Background: Regular physical activity reduces the risk for chronic diseases among older adults. Older adults are likely to be seen by primary care clinicians who can play a role in promoting physical activity among their patients.
Design: In this randomized controlled trial (1998-2003; data analyzed 2004-2005), we compared the effects of brief advice to exercise from a clinician supplemented by telephone-based counseling by health educators (extended advice) to brief advice from a clinician alone (brief advice).
Setting/participants: A total of 100 primary care patients (63.2% female, 14.7% minority, mean age=68.5 years) participated in the trial.
Interventions: The extended-advice intervention consisted of clinician advice plus exercise counseling via telephone provided by research staff, and the brief advice condition consisted of clinician advice alone. Both interventions focused on promoting moderate-intensity physical activity.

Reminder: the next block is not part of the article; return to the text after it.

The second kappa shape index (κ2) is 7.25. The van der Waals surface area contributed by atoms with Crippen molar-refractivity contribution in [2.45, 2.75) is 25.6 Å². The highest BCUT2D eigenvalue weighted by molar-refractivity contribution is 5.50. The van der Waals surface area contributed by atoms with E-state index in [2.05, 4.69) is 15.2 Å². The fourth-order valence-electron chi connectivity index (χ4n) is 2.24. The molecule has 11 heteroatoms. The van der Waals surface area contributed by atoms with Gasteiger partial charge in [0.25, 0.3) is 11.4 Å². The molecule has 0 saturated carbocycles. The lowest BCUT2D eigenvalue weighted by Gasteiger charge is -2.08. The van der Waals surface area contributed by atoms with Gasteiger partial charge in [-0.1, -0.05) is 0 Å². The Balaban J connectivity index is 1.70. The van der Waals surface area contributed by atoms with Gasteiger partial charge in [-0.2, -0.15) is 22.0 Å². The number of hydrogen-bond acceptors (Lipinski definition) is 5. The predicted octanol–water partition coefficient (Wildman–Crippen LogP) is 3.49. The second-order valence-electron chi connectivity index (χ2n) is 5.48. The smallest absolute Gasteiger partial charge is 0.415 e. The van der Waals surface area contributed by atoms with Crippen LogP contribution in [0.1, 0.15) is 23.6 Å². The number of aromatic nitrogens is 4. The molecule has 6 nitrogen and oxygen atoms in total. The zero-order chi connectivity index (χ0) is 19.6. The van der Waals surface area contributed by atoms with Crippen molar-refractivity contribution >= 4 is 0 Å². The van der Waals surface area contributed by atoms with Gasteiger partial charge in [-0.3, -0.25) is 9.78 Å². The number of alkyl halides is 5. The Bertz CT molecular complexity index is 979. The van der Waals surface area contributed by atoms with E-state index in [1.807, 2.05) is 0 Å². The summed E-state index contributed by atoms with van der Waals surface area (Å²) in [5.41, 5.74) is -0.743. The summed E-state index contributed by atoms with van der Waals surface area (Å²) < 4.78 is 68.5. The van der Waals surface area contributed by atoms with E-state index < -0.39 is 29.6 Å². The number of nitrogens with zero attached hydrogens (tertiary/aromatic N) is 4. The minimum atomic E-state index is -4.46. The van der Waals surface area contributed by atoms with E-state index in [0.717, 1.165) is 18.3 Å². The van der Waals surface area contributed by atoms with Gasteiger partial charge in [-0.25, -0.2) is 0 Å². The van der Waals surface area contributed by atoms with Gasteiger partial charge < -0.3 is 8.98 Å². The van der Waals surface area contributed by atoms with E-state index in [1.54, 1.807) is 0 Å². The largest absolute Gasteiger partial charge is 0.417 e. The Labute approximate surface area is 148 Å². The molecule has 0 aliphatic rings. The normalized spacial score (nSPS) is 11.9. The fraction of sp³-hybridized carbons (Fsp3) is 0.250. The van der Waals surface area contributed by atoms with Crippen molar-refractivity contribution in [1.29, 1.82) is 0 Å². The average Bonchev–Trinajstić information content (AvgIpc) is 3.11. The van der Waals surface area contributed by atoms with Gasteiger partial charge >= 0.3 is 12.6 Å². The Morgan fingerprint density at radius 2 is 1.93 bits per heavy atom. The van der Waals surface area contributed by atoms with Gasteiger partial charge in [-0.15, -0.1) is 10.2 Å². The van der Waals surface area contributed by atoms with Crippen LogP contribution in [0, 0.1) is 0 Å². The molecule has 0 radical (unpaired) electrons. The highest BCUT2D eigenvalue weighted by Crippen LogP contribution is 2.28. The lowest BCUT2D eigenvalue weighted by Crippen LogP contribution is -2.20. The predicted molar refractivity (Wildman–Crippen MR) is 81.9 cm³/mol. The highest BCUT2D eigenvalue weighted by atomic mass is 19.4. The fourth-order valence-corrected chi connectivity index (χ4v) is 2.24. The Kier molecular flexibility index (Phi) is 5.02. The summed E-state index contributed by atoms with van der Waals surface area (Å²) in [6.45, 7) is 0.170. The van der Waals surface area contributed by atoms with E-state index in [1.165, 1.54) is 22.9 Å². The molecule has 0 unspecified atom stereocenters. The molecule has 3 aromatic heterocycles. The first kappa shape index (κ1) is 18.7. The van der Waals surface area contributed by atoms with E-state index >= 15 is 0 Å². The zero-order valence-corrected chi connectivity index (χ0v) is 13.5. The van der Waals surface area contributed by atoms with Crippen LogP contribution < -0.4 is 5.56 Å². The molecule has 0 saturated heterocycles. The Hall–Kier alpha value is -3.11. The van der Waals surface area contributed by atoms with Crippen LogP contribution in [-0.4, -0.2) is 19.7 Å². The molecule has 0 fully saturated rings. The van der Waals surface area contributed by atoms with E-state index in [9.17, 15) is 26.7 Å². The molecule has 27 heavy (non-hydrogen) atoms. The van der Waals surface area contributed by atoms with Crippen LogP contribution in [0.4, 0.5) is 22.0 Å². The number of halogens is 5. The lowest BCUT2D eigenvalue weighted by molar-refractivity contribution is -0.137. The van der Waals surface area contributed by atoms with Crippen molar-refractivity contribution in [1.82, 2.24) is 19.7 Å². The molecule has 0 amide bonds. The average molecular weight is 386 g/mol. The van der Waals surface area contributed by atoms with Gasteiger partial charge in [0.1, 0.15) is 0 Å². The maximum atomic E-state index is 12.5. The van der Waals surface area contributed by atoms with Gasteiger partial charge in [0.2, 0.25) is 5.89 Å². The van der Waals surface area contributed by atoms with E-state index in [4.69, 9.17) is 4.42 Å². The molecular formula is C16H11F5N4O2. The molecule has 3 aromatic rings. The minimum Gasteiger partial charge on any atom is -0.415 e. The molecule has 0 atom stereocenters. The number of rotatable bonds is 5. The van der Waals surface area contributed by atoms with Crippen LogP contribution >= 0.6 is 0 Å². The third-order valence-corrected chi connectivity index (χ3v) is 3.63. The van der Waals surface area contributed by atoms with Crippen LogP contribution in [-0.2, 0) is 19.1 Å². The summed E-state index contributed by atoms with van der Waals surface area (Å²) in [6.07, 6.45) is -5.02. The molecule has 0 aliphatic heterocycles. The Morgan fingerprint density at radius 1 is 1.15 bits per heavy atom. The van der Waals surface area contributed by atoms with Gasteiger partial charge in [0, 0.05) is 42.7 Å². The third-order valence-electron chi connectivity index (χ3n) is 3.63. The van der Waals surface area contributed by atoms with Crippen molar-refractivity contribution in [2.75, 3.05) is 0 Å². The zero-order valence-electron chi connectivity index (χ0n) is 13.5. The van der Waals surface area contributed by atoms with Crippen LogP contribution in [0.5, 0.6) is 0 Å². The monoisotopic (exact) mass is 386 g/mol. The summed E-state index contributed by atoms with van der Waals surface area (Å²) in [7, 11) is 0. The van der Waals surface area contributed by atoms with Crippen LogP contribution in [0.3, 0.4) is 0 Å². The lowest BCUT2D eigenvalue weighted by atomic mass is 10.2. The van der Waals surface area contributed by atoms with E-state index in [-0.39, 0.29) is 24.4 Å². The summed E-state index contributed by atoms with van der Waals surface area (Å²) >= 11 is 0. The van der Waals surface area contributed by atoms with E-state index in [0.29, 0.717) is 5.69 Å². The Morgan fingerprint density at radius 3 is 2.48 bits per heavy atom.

Main outcome measures: Self-reported physical activity using the 7-Day Physical Activity Recall instrument and objective activity monitoring using Biotrainers were assessed at baseline, and at 3 and 6 months.
Results: Participants in the extended-advice arm reported significantly greater participation in moderate-intensity physical activity than the brief-advice group at 3 months (+57.69 minutes vs 12.45 minutes; 3.84 kcal/week vs 0.83 kcal/week) and 6 months (+62.84 minutes vs 16.60 minutes; 4.19 kcal/week vs 1.1 kcal/week). Objective activity monitoring also showed significantly increased physical activity among extended-advice versus brief-advice participants at both time points (+50.79 vs -11.11; +42.39 vs -24.18, respectively).
Conclusions: These data indicate that clinician advice with follow-up counseling can promote adoption of moderate-intensity physical activity among older, primary care patients.